Question resolved in the affirmative.
.-I move -
That, in accordance with the provisions of the Commonwealth Public Works Committee Act 1913-21, it is expedient to carry out the following proposed work, which was referred to the Parliamentary Standing Committee on Public Works, and on which the committee has duly reported to this House the result of its inquiries: -Establishment of an automatic telephone exchange at Cottesloe, Western Australia.
The Attorney-General,for His Excellency theGovernor-General, approved in Council of the reference of this proposal to the Parliamentary Standing Committee on Public Works on 24th August, 1927. It is proposed to establish an automatic telephone exchange at Cottesloe on a site at the corner of Clive-road, Congdon-street, and Claremont-avenue to replace the existing manual magneto exchange and provide for future development. The existing manual telephone exchange will not give satisfactory service beyond 1929, and, owing to building limitations cannot be extended in the existing building. It will not be economical to use the existing site for telephone exchange purpose owing to its distance from the telephonic centre of the area. It is proposed, therefore, to install in a new building an automatic telephone switching system having an initial equipment for 1,700 subscribers’ lines and capable of extension to a capacity of approximately 4,400 subscribers’ lines. The proposal has been examined by the Public Works Committee, who have recommended in their report dated the 13th October, 1927, that the proposal be proceeded with. The estimated cost of the project is: -
.- I hope that this work will be proceeded with at once, because it has been hung up on previous occasions. In fact, it has been said that the material for this exchange was purchased and brought out in 1915, and was used for other work. The people over in the West were very dissatisfied and disappointed at the delay. I thank the Minister for bringing this motion forward now, and I trust that the work will be expedited.
Question resolved in the affirmative.
– I move -
That, in accordance with the provisions of the Commonwealth Public Works Committee Act, 1913-21, it is expedient to carry out the following proposed work, which was referred to the Parliamentary Standing Committee on Public Works, and on which the committee has duly reported to this House the result of its investigations: - Erection of Commonwealth Offices, Brisbane.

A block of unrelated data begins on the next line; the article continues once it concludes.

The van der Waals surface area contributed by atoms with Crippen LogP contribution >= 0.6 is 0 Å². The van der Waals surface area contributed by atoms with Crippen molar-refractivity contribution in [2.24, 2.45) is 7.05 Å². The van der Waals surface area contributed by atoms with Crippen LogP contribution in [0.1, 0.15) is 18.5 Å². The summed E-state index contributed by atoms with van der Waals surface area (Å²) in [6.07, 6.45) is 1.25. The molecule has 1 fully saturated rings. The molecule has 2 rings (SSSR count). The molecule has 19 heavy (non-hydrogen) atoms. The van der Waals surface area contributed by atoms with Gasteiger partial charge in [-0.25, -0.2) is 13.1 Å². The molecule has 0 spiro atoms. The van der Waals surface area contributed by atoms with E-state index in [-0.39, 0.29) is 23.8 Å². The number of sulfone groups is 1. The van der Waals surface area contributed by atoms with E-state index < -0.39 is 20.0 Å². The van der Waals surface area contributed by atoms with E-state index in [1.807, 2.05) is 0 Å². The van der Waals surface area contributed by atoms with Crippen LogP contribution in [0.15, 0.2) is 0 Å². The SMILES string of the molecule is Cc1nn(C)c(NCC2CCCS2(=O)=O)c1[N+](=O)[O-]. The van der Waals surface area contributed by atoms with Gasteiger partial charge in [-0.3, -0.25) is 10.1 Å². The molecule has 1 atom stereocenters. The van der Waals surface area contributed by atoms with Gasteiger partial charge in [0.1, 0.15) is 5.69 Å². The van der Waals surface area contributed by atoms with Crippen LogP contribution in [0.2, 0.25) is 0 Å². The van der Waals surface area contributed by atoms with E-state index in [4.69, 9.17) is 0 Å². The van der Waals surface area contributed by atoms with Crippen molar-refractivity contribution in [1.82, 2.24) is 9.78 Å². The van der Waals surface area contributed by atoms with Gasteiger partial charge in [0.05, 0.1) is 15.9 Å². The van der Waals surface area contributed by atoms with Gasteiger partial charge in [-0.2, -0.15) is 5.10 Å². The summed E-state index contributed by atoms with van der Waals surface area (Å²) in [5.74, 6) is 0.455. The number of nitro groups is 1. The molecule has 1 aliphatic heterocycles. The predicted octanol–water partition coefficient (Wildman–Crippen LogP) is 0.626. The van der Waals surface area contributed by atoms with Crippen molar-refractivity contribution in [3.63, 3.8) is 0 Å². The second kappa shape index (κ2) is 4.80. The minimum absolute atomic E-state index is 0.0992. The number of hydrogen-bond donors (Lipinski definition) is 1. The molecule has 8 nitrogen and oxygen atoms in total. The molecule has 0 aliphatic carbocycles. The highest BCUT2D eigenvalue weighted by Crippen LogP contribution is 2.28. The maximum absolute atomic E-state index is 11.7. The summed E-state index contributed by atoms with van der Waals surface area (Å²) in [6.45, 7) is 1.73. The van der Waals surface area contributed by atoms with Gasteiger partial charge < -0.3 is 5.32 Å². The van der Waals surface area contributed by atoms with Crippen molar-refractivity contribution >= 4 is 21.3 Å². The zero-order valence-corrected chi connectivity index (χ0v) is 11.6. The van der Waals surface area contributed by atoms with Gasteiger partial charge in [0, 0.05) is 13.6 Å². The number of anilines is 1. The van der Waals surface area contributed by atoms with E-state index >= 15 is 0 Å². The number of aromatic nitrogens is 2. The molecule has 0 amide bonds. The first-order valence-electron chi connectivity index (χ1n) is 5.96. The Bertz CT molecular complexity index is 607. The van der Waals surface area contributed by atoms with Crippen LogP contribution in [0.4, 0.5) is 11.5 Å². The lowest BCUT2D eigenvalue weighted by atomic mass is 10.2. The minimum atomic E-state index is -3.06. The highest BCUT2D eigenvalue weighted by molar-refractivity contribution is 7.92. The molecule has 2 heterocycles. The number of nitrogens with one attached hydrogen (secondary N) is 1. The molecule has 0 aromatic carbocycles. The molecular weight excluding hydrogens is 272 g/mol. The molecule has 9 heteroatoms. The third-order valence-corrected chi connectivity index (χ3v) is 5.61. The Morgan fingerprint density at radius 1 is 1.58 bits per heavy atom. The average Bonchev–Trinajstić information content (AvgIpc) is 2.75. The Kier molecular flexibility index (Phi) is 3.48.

In 1922 the Parliamentary Standing Committee on Public Works recommended that a first section of this building should be erected on the valuable city site held by the Commonwealth in Brisbane. To give effect to the committee’s recommendation, all preparations had been made to call tenders for the erection of the building, but action was suspended as a result of local representations which were made to the Acting Prime Minister thata further donation of portion of the site, additional to the portion previously promised, should be made towards a civic improvement scheme, consisting of a public square, incorporating with it a site for a soldiers’ memorial, intended to be erected by public subscription. This request led to extended negotiations between the Federal and State Governments, the Brisbane Municipal Council, and the Returned Soldiers’ Association, until finally an improvement scheme was evolved on lines agreeable to all these interested parties. As: a contribution to this last scheme, the Cabinet, upon the Minister’s recommendation, agreed to the surrender of an adddtional 12 ft. 6in. frontage of the Commonwealth land, which, with the previous donation of 34 feet, represents a total frontage of 46 ft. 6 in. The building proposed was necessarily altered by the new dimensions of the site, and since the Works Committee’s previous investigations, conditions affecting the future occupation of the building, and aspects of it connected with other public interests concerned in the improvement scheme, have also changed. The proposal was again referred to the committee by His Excellency the Governor-General in Council. The building now proposed is of seven storeys, to be constructed of steel and concrete with a granite base, with stone facings for two storeys high and above that brick or concrete plastered to imitate stone. The building will provide effective office space for Commonwealth departments in Brisbane of 96,730 square feet. The estimated cost is £170,464. Practically all the space has been allocated either to the Commonwealth or State departments, including 12,000 square feet applied for by the Commonwealth Savings Bank.